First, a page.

American West •  Environment •  History and Women

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A Woman in the Great Outdoors: Adventures in the National Park Service

Melody Webb

Melody Webb's reflections on her twenty-five-year-long career in the National Park Service is an insider's account of a public bureaucracy. As a woman, she was working in a male-dominated agency; as an idealist, she attempted to champion the wise use of the national parks in a pragmatic political agency.
Webb's career began in Alaska during President Gerald Ford's administration. She helped set up the mechanism that permitted Alaskan Natives to claim up to 2 million acres of federal land to preserve culturally significant areas. Following a dozen years of historic preservation work in Alaska and New Mexico, Webb spent the second half of her tenure in management positions. She served as superintendent at the Lyndon B. Johnson National Historical Park and then as assistant superintendent, in charge of all park operations at Grand Teton National Park. During this period the Park Service was faced with conflicting mandates: there was a growing demand for recreational land use and, at the same time, environmental requirements and tight budgets limited the NPS's options.
Webb's frankness about the day-to-day politics within an institution that many Americans feel should be above politics make this book an eye opener for historians and anyone who has an interest in the National Park System.


Melody Webb received her Ph. D. in history from the University of New Mexico. She is also the author of Yukon: The Last Frontier. She resides in Georgetown, Texas.


"(Melody) Webb's intimate portrayal of day-to-day politics of the National Park System will be an eye-opener to historians and travelers who have enjoyed the scenic beauty of America's 'crown jewels.'"


Newsletter of the Employees and Alumni Association of the National Park Service

"Melody Webb has successfully melded history and memoir into a personal and thoughtful analysis of the National Park Service. . . . This book goes the distance in describing the mission and professionalism. It should be required reading in every public history course."


Montana the Magazine of Western History

" A Woman in the Great Outdoors does a superb job documenting these turbulent years, as well as presenting a young pioneering woman's adventures in an outdoor world that was poised on the brink of tremendous metamorphosis."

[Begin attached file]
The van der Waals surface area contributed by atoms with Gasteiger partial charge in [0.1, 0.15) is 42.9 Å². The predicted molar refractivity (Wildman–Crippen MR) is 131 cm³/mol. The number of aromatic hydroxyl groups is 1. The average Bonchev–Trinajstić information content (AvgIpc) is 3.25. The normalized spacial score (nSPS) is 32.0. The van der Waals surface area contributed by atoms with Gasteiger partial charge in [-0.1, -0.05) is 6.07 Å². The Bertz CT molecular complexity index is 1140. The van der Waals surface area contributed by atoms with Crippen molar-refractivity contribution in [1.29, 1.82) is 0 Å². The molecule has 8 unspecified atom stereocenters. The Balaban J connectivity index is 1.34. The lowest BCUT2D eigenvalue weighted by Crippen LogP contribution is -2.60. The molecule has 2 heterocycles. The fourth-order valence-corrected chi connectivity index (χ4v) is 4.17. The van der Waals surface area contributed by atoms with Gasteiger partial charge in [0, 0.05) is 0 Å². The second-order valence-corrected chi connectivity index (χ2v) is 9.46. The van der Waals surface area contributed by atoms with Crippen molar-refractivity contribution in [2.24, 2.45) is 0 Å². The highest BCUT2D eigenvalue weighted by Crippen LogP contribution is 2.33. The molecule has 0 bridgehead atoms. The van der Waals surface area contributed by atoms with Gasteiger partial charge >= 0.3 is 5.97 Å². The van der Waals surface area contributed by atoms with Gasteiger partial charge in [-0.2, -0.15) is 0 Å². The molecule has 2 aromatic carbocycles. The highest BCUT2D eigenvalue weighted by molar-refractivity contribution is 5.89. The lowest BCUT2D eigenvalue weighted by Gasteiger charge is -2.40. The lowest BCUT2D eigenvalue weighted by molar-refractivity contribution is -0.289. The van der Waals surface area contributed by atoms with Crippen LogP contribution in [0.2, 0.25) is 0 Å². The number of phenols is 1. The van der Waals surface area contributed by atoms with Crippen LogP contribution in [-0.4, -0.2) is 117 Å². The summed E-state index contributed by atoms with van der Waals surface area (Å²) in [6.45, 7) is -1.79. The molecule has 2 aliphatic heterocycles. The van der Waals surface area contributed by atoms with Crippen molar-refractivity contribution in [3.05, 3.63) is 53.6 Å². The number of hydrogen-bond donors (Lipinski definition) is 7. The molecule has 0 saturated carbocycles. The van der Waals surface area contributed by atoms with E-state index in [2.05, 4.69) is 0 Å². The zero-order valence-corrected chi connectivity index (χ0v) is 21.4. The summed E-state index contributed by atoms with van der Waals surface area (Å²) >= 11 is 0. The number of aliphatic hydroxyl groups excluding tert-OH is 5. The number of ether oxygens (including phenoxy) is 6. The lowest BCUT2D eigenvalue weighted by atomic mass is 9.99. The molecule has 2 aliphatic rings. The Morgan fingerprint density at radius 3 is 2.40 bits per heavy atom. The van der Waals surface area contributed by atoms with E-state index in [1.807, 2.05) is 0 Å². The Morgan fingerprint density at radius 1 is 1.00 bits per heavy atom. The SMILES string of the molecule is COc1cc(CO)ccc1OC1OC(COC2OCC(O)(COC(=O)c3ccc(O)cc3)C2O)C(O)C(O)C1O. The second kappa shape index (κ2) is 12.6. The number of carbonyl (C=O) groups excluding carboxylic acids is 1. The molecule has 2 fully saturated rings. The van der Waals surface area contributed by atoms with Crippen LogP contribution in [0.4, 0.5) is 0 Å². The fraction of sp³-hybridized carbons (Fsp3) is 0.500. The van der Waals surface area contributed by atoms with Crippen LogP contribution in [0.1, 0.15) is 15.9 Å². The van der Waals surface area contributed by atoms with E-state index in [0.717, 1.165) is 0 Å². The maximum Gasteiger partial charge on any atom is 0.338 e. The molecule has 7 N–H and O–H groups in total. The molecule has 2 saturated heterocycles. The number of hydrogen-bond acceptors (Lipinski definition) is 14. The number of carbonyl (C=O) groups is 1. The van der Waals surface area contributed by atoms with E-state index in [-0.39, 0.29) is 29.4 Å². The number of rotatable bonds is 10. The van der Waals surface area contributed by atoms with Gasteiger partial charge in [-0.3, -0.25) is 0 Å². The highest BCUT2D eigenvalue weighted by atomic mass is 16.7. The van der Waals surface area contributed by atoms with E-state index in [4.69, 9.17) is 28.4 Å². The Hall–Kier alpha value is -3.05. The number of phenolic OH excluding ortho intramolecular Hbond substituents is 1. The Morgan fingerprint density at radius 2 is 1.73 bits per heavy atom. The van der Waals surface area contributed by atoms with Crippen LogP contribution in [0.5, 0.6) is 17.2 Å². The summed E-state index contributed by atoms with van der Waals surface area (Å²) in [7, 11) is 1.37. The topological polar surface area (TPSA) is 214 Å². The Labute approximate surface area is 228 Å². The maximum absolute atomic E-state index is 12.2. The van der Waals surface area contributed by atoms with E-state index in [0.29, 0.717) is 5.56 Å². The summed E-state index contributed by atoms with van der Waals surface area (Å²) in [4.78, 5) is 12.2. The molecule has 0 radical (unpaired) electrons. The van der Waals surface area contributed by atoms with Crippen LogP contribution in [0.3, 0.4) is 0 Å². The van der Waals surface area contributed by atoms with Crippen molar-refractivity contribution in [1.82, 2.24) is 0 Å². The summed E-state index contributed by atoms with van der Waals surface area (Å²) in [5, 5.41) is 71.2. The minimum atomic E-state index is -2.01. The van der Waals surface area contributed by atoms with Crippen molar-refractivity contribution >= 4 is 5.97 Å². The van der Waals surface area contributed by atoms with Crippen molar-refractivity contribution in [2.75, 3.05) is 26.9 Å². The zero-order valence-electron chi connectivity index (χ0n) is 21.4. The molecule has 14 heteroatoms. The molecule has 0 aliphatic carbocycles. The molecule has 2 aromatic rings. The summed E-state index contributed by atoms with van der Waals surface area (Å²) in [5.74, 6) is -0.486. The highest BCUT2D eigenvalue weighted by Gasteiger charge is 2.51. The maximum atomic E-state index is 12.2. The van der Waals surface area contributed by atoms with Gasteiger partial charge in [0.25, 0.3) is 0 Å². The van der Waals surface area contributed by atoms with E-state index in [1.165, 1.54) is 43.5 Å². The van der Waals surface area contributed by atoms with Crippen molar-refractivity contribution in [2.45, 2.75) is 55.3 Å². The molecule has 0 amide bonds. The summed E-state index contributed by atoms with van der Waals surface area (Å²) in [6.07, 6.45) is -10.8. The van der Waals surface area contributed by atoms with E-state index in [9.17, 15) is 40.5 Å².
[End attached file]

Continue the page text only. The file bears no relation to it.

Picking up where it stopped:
Roundup Magazine

"Anyone who cherishes our National Parks should read Melody Webb's 'warts and all' depiction of life in the NPS. She cuts through myths and reveals that for careerists the difficulties and the disappointments are many. But, what a wonderful calling!"


Journal of Arizona History

"Webb gives an astute and intriguing look at the national parks. . . . After you finish (this) book you will never again be able to look at park rangers as merely interpreters of what we are looking at. They are dedicated professionals of the highest quality and deserve our deepest respect and gratitude."


The Texas Ranger Dispatch Magazine

"I found Webb's book fascinating and learned a great deal about the National Park Service and how it works. She writes well and keeps her story moving. I think she suceeded in both humanizing the institution and in broadening the personal perspective about a topic about which most of us know very little."


Southwestern American Literature

"Webb's candidness in detailing the conflicts within the park system and between preservationists and recreationalists makes the book a must for anyone interested in National Parks and in the service's abiliy to uphold its mission to conserve and at the same time to provide for the enjoyment of all."


West Texas Historical Association

" A Woman in the Great Outdoors is the first memoir of a woman's professional career in the National Park Service. It deserves a prominent place on the bookshelf."


Western Historical Quarterly

6 x 9 in. 288 pages 17 halftones